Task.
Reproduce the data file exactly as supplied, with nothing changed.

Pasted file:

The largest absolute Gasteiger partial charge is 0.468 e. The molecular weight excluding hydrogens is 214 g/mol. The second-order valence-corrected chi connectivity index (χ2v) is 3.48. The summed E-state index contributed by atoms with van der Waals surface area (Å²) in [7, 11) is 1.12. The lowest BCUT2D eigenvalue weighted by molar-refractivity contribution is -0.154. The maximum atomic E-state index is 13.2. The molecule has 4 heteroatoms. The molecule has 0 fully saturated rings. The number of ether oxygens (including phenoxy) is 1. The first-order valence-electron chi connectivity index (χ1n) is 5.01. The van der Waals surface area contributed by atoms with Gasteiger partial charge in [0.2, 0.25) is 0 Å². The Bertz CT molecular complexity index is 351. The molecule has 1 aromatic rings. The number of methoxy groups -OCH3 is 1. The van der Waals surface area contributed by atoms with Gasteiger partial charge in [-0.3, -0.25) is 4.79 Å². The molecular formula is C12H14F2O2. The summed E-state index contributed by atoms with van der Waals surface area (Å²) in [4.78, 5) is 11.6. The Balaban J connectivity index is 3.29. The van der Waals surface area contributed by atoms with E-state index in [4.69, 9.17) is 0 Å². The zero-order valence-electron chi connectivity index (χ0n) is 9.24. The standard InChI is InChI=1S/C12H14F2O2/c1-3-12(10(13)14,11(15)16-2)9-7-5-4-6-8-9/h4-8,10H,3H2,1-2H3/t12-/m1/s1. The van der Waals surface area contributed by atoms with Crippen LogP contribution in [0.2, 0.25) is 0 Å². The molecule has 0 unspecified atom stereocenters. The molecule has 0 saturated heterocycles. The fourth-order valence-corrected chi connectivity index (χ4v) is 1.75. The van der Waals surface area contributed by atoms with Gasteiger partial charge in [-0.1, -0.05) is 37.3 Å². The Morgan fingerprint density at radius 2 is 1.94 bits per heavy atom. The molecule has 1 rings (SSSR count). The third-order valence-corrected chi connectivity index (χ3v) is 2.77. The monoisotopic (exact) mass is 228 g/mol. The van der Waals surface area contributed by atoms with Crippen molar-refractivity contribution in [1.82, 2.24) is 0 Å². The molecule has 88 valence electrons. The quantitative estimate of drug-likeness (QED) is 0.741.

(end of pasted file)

The largest absolute Gasteiger partial charge is 0.468 e. The molecular weight excluding hydrogens is 214 g/mol. The second-order valence-corrected chi connectivity index (χ2v) is 3.48. The summed E-state index contributed by atoms with van der Waals surface area (Å²) in [7, 11) is 1.12. The lowest BCUT2D eigenvalue weighted by molar-refractivity contribution is -0.154. The maximum atomic E-state index is 13.2. The molecule has 4 heteroatoms. The molecule has 0 fully saturated rings. The number of ether oxygens (including phenoxy) is 1. The first-order valence-electron chi connectivity index (χ1n) is 5.01. The van der Waals surface area contributed by atoms with Gasteiger partial charge in [0.2, 0.25) is 0 Å². The Bertz CT molecular complexity index is 351. The molecule has 1 aromatic rings. The number of methoxy groups -OCH3 is 1. The van der Waals surface area contributed by atoms with Gasteiger partial charge in [-0.3, -0.25) is 4.79 Å². The molecular formula is C12H14F2O2. The summed E-state index contributed by atoms with van der Waals surface area (Å²) in [4.78, 5) is 11.6. The Balaban J connectivity index is 3.29. The van der Waals surface area contributed by atoms with E-state index in [4.69, 9.17) is 0 Å². The zero-order valence-electron chi connectivity index (χ0n) is 9.24. The standard InChI is InChI=1S/C12H14F2O2/c1-3-12(10(13)14,11(15)16-2)9-7-5-4-6-8-9/h4-8,10H,3H2,1-2H3/t12-/m1/s1. The van der Waals surface area contributed by atoms with Crippen LogP contribution in [0.2, 0.25) is 0 Å². The molecule has 0 unspecified atom stereocenters. The molecule has 0 saturated heterocycles. The fourth-order valence-corrected chi connectivity index (χ4v) is 1.75. The van der Waals surface area contributed by atoms with Gasteiger partial charge in [-0.1, -0.05) is 37.3 Å². The Morgan fingerprint density at radius 2 is 1.94 bits per heavy atom. The molecule has 1 rings (SSSR count). The third-order valence-corrected chi connectivity index (χ3v) is 2.77. The monoisotopic (exact) mass is 228 g/mol. The van der Waals surface area contributed by atoms with Crippen molar-refractivity contribution in [1.82, 2.24) is 0 Å². The molecule has 88 valence electrons. The quantitative estimate of drug-likeness (QED) is 0.741.